Posted on 24 December, 2010 by Mathias Vermeulen
Rights activists say
the vaguely worded legislation, first passed in 2002, is increasingly being exploited by the authorities to persecute religious minorities, especially Jehovah’s Witnesses, intimidate the media and clamp down on opposition activists. The law — ostensibly aimed at combating potential terrorist threats — was used earlier this year to fine two prominent Moscow curators a combined 350,000 roubles ($11,300) over an controversial Pop Art exhibition in Moscow and to impose a ban on the popular Internet portal YouTube in Russia’s Far East.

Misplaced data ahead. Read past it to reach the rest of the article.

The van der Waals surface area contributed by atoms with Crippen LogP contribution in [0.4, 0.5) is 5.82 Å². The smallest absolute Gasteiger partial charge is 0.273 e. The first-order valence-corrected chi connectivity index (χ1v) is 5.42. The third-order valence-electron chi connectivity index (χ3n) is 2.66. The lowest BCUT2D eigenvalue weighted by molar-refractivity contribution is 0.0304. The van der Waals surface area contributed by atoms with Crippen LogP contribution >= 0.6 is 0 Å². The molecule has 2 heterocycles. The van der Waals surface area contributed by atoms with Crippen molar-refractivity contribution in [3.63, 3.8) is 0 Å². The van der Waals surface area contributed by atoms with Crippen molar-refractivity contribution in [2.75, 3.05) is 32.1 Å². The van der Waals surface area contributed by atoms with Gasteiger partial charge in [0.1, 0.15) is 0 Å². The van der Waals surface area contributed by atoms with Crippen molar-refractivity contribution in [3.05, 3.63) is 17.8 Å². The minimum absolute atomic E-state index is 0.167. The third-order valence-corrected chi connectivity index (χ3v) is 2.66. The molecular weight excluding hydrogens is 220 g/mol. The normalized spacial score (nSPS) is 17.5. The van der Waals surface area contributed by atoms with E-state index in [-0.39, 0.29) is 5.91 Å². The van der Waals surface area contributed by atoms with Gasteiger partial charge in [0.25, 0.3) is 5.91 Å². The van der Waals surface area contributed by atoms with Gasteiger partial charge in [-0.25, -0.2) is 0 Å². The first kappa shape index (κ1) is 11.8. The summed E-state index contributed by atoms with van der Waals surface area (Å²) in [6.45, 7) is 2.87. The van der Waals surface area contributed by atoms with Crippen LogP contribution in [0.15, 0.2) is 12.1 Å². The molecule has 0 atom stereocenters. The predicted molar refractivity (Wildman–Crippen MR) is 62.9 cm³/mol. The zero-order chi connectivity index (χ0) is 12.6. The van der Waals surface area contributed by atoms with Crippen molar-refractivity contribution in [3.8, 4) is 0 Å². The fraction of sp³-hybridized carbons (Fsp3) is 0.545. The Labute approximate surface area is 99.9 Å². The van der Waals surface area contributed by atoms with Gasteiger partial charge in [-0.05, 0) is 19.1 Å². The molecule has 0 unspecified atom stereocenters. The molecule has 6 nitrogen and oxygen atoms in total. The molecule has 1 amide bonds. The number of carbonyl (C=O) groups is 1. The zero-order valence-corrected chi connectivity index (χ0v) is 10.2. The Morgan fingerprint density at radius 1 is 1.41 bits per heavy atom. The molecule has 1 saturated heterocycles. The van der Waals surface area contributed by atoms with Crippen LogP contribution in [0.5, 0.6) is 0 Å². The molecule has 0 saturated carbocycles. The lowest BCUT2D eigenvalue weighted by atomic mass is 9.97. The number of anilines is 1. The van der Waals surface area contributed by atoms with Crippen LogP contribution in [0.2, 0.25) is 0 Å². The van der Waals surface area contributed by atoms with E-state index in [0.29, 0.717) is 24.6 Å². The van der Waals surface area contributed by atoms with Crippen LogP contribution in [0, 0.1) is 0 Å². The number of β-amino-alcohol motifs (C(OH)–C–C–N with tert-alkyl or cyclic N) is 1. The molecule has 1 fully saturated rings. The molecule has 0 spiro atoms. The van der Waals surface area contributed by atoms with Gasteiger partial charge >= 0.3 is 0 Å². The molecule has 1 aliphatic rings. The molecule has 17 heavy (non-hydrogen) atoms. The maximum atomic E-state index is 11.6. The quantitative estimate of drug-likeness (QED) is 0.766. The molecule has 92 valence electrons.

Prosecutors can move fast to outlaw texts, which are then included in the Federal List of Extremist Materials — an ever-growing catalog that ran to over 50 pages in its latest print version.The ban on Jehovah’s Witnesses’ basic texts has spurred over 150 police detentions and searches in a three-month period alone, according to SOVA.
Prosecutors typically seek out an “expert review” and submit the material to a local court, but analysts say the reviews are slanted, courts are pliable, and higher courts rarely overturn their decisions.
Filed under: Freedom of speech - incitement, Russia